HomeBlog HomeBlog PostsIt’s Time to Prepare for Pushback on N/O/O and other “High-Risk” Mortgage Acquisitions

It’s Time to Prepare for Pushback on N/O/O and other “High-Risk” Mortgage Acquisitions

It’s Time to Prepare for Pushback on N/O/O and other “High-Risk” Mortgage Acquisitions

In January, the Treasury and the FHFA released a statement outlining some proposed changes to the Preferred Stock Purchase Agreement for Fannie Mae and Freddie Mac. Among the changes was a provision proposing limits on the amount of “higher-risk” loans that the agencies can purchase in a trailing 52-week period.

The limits suggested in the announcement are percentages described as “current levels,” suggesting that the directive is to purchase loans in these higher-risk buckets at or below historical averages (i.e., do not increase the concentration of these loans). The stated proposed limits are:

  • Two or more of these high-risk characteristics: CLTV > 90%, DTI > 45, FICO < 680
    • Purchase transactions: 6% limit
    • Refinance transactions: 3% limit
  • Investment properties and second homes: 7% limit

In the last few days, we’ve seen a few aggregators overlay agency LLPAs, especially for the occupancy component of these changes, and Fannie Mae released a Lender Letter related to this announcement.  The letter does not state any new LLPAs or guideline restrictions (other than DU approval being required), but it may signal that the agencies are gearing up to monitor, and potentially penalize lenders who exceed the 7% limit on non-owner-occupied (N/O/O) and second home transactions, and it may be reasonable to expect upcoming changes to eligibility guidelines.

As luck would have it, the recent increase in rates has caused some lenders to originate more N/O/O and second home loans to backfill shrinking pipelines just in time for this issue to come to a head.

While it is possible that the new White House administration will seek to change some of the requirements in the January Treasury/FHFA announcement, for now, we should prepare as if these changes will stand.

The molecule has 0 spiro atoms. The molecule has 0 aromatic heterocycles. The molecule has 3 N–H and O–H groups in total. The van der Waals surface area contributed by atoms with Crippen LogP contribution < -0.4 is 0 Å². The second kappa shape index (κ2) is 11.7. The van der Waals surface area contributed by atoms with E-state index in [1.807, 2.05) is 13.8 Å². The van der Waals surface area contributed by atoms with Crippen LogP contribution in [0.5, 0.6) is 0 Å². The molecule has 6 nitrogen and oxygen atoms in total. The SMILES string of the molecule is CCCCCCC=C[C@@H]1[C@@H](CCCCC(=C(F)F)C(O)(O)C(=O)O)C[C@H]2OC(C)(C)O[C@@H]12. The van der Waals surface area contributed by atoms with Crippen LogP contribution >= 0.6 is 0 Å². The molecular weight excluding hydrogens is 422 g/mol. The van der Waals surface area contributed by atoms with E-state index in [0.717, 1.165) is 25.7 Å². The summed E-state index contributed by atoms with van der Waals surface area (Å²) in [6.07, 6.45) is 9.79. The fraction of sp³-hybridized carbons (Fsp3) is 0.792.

How should we prepare?

A comprehensive approach is recommended to protect gains on locked loans and, as new loans are locked, confirm they are packed with excess margin to account for potential LLPA increases or other negative price effects down the road.

Lenders should consider prioritizing locked loans with N/O/O or second home occupancy for closing in the next few weeks. The agencies have not imposed new LLPAs yet, but some aggregators have. So far, bid prices do not seem to be factoring in a rush on N/O/O and second home loans, but they probably will at some point. Also, given the new requirement that all loans in this bucket be AUS approved, it is possible that approvals for these loans will become harder to come by.

Lenders should also contemplate continuing to build in extra margin and/or LLPAs for loans in these occupancy categories when pricing to LOs and borrowers. Again, downward price pressure for loans that fit this description is expected to pick up in the coming weeks/months, and so far, published LLPA changes vary widely – from no change to multiple points.  If you have not already overlaid LLPAs, 1-2 points would be a recommended place to start. Moving forward, you’ll also want to keep an eye on how much of your locked pipeline is N/O/O or second home loans.  Your hedge provider can offer you this data if you don’t have it available.

One other consideration: lock these loans best-efforts, as a conservative approach. No matter how the overall execution ends up, you would at least know what the LLPA will be up front.

Given the lack of information available now, it makes sense to reduce N/O/O and second home pipeline concentration until we know more about how this requirement will be monitored and controlled by the agencies. Until we have more direction, we recommend that any locks in the open pipeline for loans secured by N/O/O or second homes are sold soon, if possible, and any new locks should have as much extra margin/LLPA built in as your risk tolerance allows.  Keep a close eye on these loans until the path becomes clearer, and as always, keep in close communication with your hedge advisor.